Tips for post-divorce financial planning
The stress of a divorce, with its hearings over settlements and custody arrangements if there are children involved, can quickly eclipse any thoughts of financial planning for yourself. But it’s something you shouldn’t ignore, because you definitely have to deal with “what comes after.” Working with a number of such clients over the years, I’ve developed a set of basic principles to help those who find themselves in this challenging situation cope with the financial stress. And to ensure much-needed stability now and into the future.
Post-divorce, your financial needs will be very different from when you were married. You’ll have to create and maintain a household budget, pay the bills, plan for your children’s education, and manage investment and retirement savings, all on your own. And you’ll have to do this while coping with legacy items such as mortgages, along with any future obligations specified by the settlement.
Working with the settlement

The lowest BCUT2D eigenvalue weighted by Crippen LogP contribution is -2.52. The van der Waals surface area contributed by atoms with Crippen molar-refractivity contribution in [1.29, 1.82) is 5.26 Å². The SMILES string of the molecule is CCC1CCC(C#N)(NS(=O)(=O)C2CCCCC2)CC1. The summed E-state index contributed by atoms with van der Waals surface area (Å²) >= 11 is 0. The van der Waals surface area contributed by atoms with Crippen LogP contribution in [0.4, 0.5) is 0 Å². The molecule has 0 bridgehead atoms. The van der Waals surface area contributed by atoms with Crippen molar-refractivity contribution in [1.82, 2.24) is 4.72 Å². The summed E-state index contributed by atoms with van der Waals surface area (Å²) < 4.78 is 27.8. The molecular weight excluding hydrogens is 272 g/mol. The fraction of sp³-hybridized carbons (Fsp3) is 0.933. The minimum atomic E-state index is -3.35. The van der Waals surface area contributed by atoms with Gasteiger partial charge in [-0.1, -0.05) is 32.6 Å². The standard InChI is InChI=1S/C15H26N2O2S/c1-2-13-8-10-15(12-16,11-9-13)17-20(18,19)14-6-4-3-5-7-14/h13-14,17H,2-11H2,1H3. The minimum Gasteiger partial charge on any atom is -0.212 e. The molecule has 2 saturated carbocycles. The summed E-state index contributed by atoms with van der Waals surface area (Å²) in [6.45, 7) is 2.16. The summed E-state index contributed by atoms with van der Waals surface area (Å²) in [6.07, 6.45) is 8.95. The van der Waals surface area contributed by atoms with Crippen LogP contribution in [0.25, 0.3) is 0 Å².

The settlement is only the final stage of what can be a long, arduous, emotionally draining process of dividing up family assets. For this, you need to get organized:
Income and expenses. Income from employment or self-employment, a business, a trust, investments, all should be counted. Itemize and detail all your ongoing expenses, both short-term daily living expenses and longer-term recurring expenses, like taxes, loan and mortgage payments.
Assets and liabilities. List what you own, both jointly and individually. In addition to your principal residence, this could also include property like a cottage or timeshare. Same goes for investments, including funds held in Tax-Free Savings Accounts, Registered Retirement Savings Plans, Registered Education Savings Plans, Registered Retirement Income Funds, and any non-registered brokerage accounts, both full-service and self-directed. As for joint or individual debt, be sure to list mortgages, car loans and leases, lines of credit, credit card balances, personal loans, and so on.